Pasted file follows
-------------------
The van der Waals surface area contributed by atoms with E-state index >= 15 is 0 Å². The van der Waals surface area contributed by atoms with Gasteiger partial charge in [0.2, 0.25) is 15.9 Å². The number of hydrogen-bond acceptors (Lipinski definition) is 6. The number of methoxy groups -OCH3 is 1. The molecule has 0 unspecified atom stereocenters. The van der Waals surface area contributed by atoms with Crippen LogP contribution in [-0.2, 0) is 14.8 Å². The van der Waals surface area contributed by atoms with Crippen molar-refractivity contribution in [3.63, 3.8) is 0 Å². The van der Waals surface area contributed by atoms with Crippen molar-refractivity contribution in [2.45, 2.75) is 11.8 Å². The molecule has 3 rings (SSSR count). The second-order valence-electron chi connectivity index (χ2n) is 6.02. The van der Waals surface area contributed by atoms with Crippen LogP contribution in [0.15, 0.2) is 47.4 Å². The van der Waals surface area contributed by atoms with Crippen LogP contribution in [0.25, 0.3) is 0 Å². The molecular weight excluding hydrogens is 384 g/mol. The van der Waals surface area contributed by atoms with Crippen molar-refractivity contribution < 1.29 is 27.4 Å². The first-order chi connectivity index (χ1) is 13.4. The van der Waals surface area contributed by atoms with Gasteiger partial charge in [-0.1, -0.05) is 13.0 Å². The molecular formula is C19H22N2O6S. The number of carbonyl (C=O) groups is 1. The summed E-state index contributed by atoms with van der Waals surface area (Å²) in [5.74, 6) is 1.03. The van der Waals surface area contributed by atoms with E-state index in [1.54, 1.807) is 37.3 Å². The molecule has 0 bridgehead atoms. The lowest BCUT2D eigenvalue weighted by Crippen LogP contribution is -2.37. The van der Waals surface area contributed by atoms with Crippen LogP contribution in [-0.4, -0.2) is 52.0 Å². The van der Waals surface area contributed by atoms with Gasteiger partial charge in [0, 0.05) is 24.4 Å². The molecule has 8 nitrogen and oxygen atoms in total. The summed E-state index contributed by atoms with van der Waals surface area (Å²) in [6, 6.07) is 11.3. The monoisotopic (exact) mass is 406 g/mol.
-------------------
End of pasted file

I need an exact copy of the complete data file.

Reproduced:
The van der Waals surface area contributed by atoms with E-state index >= 15 is 0 Å². The van der Waals surface area contributed by atoms with Gasteiger partial charge in [0.2, 0.25) is 15.9 Å². The number of hydrogen-bond acceptors (Lipinski definition) is 6. The number of methoxy groups -OCH3 is 1. The molecule has 0 unspecified atom stereocenters. The van der Waals surface area contributed by atoms with Crippen LogP contribution in [-0.2, 0) is 14.8 Å². The van der Waals surface area contributed by atoms with Crippen molar-refractivity contribution in [3.63, 3.8) is 0 Å². The van der Waals surface area contributed by atoms with Crippen molar-refractivity contribution in [2.45, 2.75) is 11.8 Å². The molecule has 3 rings (SSSR count). The second-order valence-electron chi connectivity index (χ2n) is 6.02. The van der Waals surface area contributed by atoms with Crippen LogP contribution in [0.15, 0.2) is 47.4 Å². The van der Waals surface area contributed by atoms with Crippen LogP contribution in [0.25, 0.3) is 0 Å². The molecular weight excluding hydrogens is 384 g/mol. The van der Waals surface area contributed by atoms with Crippen molar-refractivity contribution < 1.29 is 27.4 Å². The first-order chi connectivity index (χ1) is 13.4. The van der Waals surface area contributed by atoms with Gasteiger partial charge in [-0.1, -0.05) is 13.0 Å². The molecular formula is C19H22N2O6S. The number of carbonyl (C=O) groups is 1. The summed E-state index contributed by atoms with van der Waals surface area (Å²) in [5.74, 6) is 1.03. The van der Waals surface area contributed by atoms with E-state index in [1.54, 1.807) is 37.3 Å². The molecule has 0 bridgehead atoms. The lowest BCUT2D eigenvalue weighted by Crippen LogP contribution is -2.37. The van der Waals surface area contributed by atoms with Crippen LogP contribution in [-0.4, -0.2) is 52.0 Å². The van der Waals surface area contributed by atoms with Gasteiger partial charge in [0, 0.05) is 24.4 Å². The molecule has 8 nitrogen and oxygen atoms in total. The summed E-state index contributed by atoms with van der Waals surface area (Å²) in [6, 6.07) is 11.3. The monoisotopic (exact) mass is 406 g/mol.